Employers have a legal obligation under these regulations to assess risks in the workplace and take preventative measures, introducing proper procedures, when risks are identified. The safety legislation recognises that common sense and adequate management practices should lead employers toward reasonable safety policies. Companies should create a robust lone working policy that can be referred to and used as guidance for any employee who works alone. Ideally workers should be given a copy of the policy and it should be displayed in an area where workers can see it if they come to the site/workplace.
The Health and Safety at Work Act 1974 sets out the general duties of employers and employees to their own and each other’s safety. These duties are qualified in the Act by the principle of ‘so far as is reasonably practicable’.
General duties of employers to their employees.
(1) It shall be the duty of every employer to ensure, so far as is reasonably practicable, the health, safety and welfare at work of all his employees.
(Although, it really should say ‘their’ employees.)
Therefore, an employer does not have to take measures to avoid or reduce the risk if they are technically impossible or if the time, trouble or cost of the measures would be grossly disproportionate to the risk. The legal requirement for employers is to look at what the risks are and take sensible safety measures to prevent them.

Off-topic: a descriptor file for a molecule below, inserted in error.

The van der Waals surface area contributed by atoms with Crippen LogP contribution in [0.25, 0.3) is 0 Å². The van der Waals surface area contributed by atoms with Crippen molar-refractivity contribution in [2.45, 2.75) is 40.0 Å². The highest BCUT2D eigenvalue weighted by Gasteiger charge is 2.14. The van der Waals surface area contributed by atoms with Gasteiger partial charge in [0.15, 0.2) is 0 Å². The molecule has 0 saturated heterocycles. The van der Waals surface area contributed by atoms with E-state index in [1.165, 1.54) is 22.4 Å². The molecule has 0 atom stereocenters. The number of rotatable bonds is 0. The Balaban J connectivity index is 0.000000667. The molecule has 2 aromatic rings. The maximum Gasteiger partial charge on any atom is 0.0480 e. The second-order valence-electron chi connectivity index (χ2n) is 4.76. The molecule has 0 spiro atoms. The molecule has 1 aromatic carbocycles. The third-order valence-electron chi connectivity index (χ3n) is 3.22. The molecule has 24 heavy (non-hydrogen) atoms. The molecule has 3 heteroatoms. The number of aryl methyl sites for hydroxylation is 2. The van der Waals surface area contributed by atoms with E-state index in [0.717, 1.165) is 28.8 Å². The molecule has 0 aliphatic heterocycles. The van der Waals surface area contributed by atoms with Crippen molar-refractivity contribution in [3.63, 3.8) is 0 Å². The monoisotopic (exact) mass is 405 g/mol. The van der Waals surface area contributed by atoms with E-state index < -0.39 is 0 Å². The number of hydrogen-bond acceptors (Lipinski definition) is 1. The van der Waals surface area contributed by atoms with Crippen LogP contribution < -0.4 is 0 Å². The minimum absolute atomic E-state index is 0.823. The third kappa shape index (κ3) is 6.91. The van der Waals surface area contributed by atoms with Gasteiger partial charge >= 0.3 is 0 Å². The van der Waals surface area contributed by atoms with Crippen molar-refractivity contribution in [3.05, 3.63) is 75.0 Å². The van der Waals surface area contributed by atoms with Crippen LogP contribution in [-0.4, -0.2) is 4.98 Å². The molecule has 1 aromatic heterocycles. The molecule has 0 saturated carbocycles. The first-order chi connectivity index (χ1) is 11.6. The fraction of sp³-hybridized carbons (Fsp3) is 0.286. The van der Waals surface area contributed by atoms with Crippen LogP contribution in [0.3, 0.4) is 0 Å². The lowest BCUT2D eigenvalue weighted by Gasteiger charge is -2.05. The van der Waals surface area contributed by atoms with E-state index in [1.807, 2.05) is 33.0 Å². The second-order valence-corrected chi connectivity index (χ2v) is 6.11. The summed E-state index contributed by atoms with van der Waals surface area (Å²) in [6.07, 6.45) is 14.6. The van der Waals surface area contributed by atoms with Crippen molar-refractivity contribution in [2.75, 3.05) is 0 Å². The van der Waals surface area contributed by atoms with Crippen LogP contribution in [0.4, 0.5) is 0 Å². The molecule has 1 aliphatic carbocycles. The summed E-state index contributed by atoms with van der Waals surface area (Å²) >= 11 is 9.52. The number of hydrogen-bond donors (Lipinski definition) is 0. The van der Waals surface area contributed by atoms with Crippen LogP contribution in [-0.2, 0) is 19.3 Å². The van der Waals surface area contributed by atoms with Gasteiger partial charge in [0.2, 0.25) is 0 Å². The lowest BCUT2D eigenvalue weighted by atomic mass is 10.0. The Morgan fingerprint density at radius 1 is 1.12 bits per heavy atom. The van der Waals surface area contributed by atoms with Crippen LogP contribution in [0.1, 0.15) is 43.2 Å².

The Management of Health and Safety at Work Regulations 1999 requires employers, in consultation with employees, to; carry out risk assessments, make arrangements to implement necessary measures, appoint competent people and arrange for appropriate information and training. Employers do need to check that any lone working staff do not have medical conditions that make them unsuitable for working alone.
The main section that applies to employers is Schedule 1, General Principles of Prevention.
(This Schedule specifies the general principles of prevention set out in Article 6(2) of Council Directive 89/391/EEC)(1)
(a) avoiding risks;
(b) evaluating the risks which cannot be avoided;
(c) combating the risks at source;
(d) adapting the work to the individual, especially as regards the design of workplaces, the choice of work equipment and the choice of working and production methods, with a view, in particular, to alleviating monotonous work and work at a predetermined work-rate and to reducing their effect on health;